· By NalaWoman Online Shop Philippines
It's 'Femme Powered': Thurees Obenza On Her Photography Style And Why The Color Pink Is Not Only Meant For Wednesdays
Written By: Tiffany Jillian Go
If photographer Thurees Obenza (@thurees_) were to direct a self-portrait, she would have three key elements: hard shadows, a bad bitch mentality, and the color pink.
But being in the pink is only one aspect of this professional photographer’s life because she loves being surrounded by color, and it reflects so clearly in the way Thurees calls the shots. Her shots are what we mean when we refer to the numerous hue-splayed photographs you see, whether on her Instagram or on the profiles of the brands she’s worked with.
The early days and her current waveFor Thurees, setting the stage for her eventual pursuit meant blending in. “In college, I asked for a DSLR because my friends were into film.” Her dream was to become a theater actress someday, so she’d find herself on stage or in front of the camera, but never behind it.
But fiddling with her camera led her to pursue boudoir photography, but for some reason, she felt it wasn’t right. It was in product photography that she found a great treasure and she has been on it ever since.
“Product photography challenges me in so many ways - experimenting on lighting, on concepts, and collaborating with brands I love.”
Her talent is evident, having a strong portfolio of brands under her sharp and keen eye like CreamSilk, Happy Skin Cosmetics, Fiona Jewelry, FINO Leatherware, Colourette Cosmetics, Fresh Formula, Dima Health and Nala Woman, to name a few, and she shows no signs of stopping.
When asked about the unique style she adapted for most of the skincare and makeup brands she worked with, she says that she finds comfort in those two things the most. “Therapy is playing with your products and turning them into art with intricately directed swatches on acrylic plates.”
On the “Sunny East Side” of Things: Being a boss and loving herself
This young photographer also believes that the right side is the Sunny East Side, or at least that’s what she calls the photo studio she owns. Being your own boss is an attitude that proves challenging for some, but for Thurees, it comes to her so naturally.
“Honestly, the female spirit comes so naturally to me that even though I don’t really plan on it, my photographs scream female empowerment! I guess I’m just always drawn to using feminine elements in the photos I create.”
She describes her style as diverse but with a focus on rustic, pop, or minimalist. In fact, you can spot her biking in her neighborhood, peeping through thrift stores to bring her visions to life.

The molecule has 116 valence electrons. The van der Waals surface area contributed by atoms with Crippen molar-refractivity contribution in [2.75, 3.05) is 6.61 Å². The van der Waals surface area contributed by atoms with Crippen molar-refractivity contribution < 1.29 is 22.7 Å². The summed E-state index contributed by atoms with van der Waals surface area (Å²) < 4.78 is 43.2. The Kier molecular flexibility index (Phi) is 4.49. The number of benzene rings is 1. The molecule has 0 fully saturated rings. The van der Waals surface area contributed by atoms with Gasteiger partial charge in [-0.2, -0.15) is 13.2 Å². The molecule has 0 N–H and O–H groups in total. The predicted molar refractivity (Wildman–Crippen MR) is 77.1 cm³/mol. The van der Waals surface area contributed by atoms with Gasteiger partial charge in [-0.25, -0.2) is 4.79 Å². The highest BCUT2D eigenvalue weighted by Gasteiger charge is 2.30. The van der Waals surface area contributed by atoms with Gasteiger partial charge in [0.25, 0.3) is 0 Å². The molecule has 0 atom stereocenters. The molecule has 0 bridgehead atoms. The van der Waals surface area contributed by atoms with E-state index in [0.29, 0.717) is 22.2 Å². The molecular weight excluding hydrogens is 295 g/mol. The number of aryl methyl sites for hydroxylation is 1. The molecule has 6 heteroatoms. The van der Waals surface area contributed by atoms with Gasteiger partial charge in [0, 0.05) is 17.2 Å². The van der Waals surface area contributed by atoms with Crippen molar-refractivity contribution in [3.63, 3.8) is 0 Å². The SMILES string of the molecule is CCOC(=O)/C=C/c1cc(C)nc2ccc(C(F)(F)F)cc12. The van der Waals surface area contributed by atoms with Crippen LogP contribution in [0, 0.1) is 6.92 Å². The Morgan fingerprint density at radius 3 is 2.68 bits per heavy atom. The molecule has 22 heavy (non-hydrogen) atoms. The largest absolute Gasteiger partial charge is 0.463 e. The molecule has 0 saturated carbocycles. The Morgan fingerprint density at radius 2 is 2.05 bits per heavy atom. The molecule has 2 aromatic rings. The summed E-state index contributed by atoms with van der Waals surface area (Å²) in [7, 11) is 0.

But more than embracing femininity in her work, she embraces the spirit, period, because at the core, she says the female spirit is being unapologetically comfortable in your own skin, whatever the color of it is. In the podcast Moreno, Morena, she shares that while she is proud of being morena, her beliefs were not always like that.
“I bought my first papaya soap with my own money because my mom didn’t let me,” she shares. “She always found my skin to be beautiful -- actually, my mom is my biggest fan, like she always called me ‘beautiful,’ and I believed her growing up.”
But after purchasing the soap, she found herself riled up that she wasn’t getting any lighter, and so she decided to drop the lightening and stick to what she was born in. She credits her strong sense of self-love to her mother, who taught her how to love herself growing up. “If my mom thinks I’m beautiful, then I might be, and I think that’s a huge part of parenting -- if you believe in your kids, they will eventually believe in themselves too.”
Knowing who she was at an early age helped her be the person she is today: a loud and high-energy personality that extends to her art, an effective elevator pitch if we ever saw one. Being this open has her talking about just anything and everything, including the stuff declared taboo, like periods.
“I always openly talk about my periods because they’re natural! I honestly don’t understand why it was ever taboo.”
Thurees refuses to be summarized because of the many deviations you can find her in, but if she were to go by a word: it’s femme-powered.
Cue the mic drop because she has indeed spoken, and she won’t stop. Not by a long shot.
About The Writer:
Tiffany is a freelance content creator and storyteller who aims to spark conversations and dialogue, with five years of hotel PR and communications under her belt. When she’s not looking out for the next story to write, you can find her reviewing films and television, experimenting in the kitchen, and talking about periods (because they shouldn’t be taboo).
Follow her on Instagram @tiffanyjillian